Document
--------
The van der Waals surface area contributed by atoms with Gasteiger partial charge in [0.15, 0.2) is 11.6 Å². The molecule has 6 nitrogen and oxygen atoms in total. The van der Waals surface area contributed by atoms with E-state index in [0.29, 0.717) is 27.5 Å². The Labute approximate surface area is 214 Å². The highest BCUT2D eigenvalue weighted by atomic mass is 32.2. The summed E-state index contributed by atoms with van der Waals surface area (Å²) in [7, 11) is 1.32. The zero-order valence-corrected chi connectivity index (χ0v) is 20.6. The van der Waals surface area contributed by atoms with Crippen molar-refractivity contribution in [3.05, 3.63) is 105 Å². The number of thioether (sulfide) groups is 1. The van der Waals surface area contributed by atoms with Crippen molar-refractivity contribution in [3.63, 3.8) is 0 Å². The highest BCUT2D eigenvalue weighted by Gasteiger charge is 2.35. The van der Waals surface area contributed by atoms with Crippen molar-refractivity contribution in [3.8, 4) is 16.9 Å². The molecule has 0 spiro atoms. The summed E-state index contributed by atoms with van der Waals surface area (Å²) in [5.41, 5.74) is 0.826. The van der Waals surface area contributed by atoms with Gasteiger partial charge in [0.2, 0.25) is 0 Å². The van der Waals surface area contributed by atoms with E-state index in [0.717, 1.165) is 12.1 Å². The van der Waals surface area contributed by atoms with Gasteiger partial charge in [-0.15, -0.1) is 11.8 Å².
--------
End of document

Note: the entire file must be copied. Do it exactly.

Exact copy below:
The van der Waals surface area contributed by atoms with Gasteiger partial charge in [0.15, 0.2) is 11.6 Å². The molecule has 6 nitrogen and oxygen atoms in total. The van der Waals surface area contributed by atoms with E-state index in [0.29, 0.717) is 27.5 Å². The Labute approximate surface area is 214 Å². The highest BCUT2D eigenvalue weighted by atomic mass is 32.2. The summed E-state index contributed by atoms with van der Waals surface area (Å²) in [7, 11) is 1.32. The zero-order valence-corrected chi connectivity index (χ0v) is 20.6. The van der Waals surface area contributed by atoms with Crippen molar-refractivity contribution in [3.05, 3.63) is 105 Å². The number of thioether (sulfide) groups is 1. The van der Waals surface area contributed by atoms with Crippen molar-refractivity contribution in [3.63, 3.8) is 0 Å². The highest BCUT2D eigenvalue weighted by Gasteiger charge is 2.35. The van der Waals surface area contributed by atoms with Crippen molar-refractivity contribution in [3.8, 4) is 16.9 Å². The molecule has 0 spiro atoms. The summed E-state index contributed by atoms with van der Waals surface area (Å²) in [5.41, 5.74) is 0.826. The van der Waals surface area contributed by atoms with Gasteiger partial charge in [0.2, 0.25) is 0 Å². The van der Waals surface area contributed by atoms with E-state index in [0.717, 1.165) is 12.1 Å². The van der Waals surface area contributed by atoms with Gasteiger partial charge in [-0.15, -0.1) is 11.8 Å².